So, after two lovely days of skiing we decided to swap our skis for hiking boots - drastically more comfy footwear to be sure!
The internet is frustratingly tuned into either winter ideas or summer ideas for Mammoth and its surroundings. The Red Meadows and Devils Postpile (an inland version of our Giants Causeway - stacks of hexagonal rocks that crystallized slowly from magma) are the main ones that search engines throw out, but the road to there is closed to traffic during the winter and only accessible in the summer via a bus. Cars are simply not allowed into that valley. The braver and more hardy could walk the 7 or 8 miles to the trail heads, but we were warned against doing that. Apparently the November snow is still lying in the valley.
In the end we had to get our information the old fashioned way. We drove to the tourist information office. Finding the actual address for it online was a tedious task given that the internet for the room was patchy, but in the end we got it. We managed to talk to a real human being, which helped immensely seeing that I was getting dizzy on the merri-go-round of
"Where can we hike?"
"Devils Post pile, but the roads are closed"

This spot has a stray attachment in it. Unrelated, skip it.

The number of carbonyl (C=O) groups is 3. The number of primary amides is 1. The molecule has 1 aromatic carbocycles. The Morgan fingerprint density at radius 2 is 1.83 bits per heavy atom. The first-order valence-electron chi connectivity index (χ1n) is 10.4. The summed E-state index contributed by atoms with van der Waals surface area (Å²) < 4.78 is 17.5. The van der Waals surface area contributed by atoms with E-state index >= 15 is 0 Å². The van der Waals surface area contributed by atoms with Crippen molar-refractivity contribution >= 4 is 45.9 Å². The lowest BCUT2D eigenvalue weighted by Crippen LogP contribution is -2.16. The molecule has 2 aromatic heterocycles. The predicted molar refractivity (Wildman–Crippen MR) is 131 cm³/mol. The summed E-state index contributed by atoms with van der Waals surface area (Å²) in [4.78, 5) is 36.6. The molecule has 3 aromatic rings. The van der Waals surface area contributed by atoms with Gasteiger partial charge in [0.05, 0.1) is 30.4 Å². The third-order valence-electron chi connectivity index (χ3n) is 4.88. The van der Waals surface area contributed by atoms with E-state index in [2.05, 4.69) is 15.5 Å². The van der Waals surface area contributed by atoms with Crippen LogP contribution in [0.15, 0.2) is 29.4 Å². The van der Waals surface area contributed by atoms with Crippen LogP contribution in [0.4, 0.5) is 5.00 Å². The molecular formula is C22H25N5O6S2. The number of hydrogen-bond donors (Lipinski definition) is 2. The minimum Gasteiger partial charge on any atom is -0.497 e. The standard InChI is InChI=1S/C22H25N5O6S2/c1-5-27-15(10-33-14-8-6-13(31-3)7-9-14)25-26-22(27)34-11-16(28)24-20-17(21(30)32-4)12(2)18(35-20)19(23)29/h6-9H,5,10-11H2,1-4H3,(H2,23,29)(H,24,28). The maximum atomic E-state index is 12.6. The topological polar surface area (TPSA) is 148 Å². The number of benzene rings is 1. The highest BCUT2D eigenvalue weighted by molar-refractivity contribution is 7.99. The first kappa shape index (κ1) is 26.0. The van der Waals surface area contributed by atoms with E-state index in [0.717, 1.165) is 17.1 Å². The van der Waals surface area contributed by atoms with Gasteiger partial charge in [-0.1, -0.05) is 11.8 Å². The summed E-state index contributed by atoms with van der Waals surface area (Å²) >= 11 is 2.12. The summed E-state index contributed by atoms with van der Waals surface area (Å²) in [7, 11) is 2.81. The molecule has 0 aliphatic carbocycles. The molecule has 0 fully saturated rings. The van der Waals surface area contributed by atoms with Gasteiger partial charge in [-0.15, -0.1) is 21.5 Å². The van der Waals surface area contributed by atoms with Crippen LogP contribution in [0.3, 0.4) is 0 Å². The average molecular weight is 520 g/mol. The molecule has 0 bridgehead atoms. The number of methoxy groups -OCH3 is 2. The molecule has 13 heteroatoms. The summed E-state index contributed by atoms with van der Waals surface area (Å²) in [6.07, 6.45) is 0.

"So where can we hike?'
We got a newletter, on real "newspaper" paper and it had great deal more information for us. This information is probably online but to find it you'd have to ask the right questions or at least type in the name of a feature like "Minarets Vista" to get some snippet of information embedded in a vast array of info on The Devils Post pile. If you don't know first where to hike then all you get is Devil's Postpile. See the problem?
I've noticed this "tourism tunnel vision" before. For example, even though there are lots of gorgeous places to visit in the Sierra's, Yosemite is pushed to the forefront every time - forget the rest! And Yosemite IS fabulous, but there are other things to see in California. Just like there are other things to see besides the Devils Postpile in Mammoth.
So we persevered. We established what was feasible to do in the conditions we had and planned to hike three days and ski on the last day.
Minarets Vista is a 3 mile round trip from the Mammoth Inn. Not a huge distance for our first day hiking but it was at an elevation of 9000ft.
And the road was covered in snow most of the way.
The road down from this point looked clear and we walked to the corner to see how it looked beyond that - the same.
Can you see how it got its name ? I think it looks like a big slouchy mammoth.
We only got as far as Twin Lakes, which were completely frozen.
Hot Creek gets its name from the geothermally heated water which joined the creek.
places where you could get into the spring's water in baths. Again, a big secret and hard to get information on in the village and resort!
There is a fish hatchery here. It may be of interest to people who like fishing (if they let you fish).
But despite our frustrations at feeling like we were not "allowed" to do things due to a conspiracy of withheld information (or just pure dumbness at finding it out on our behalf) we headed for our hotel looking forward to soaking in the bath. At least I could find the hot tap.
As we left the dirt road that leads to the Hot Creek we spotted these locals. Cute!
More Mammoth hiking to come...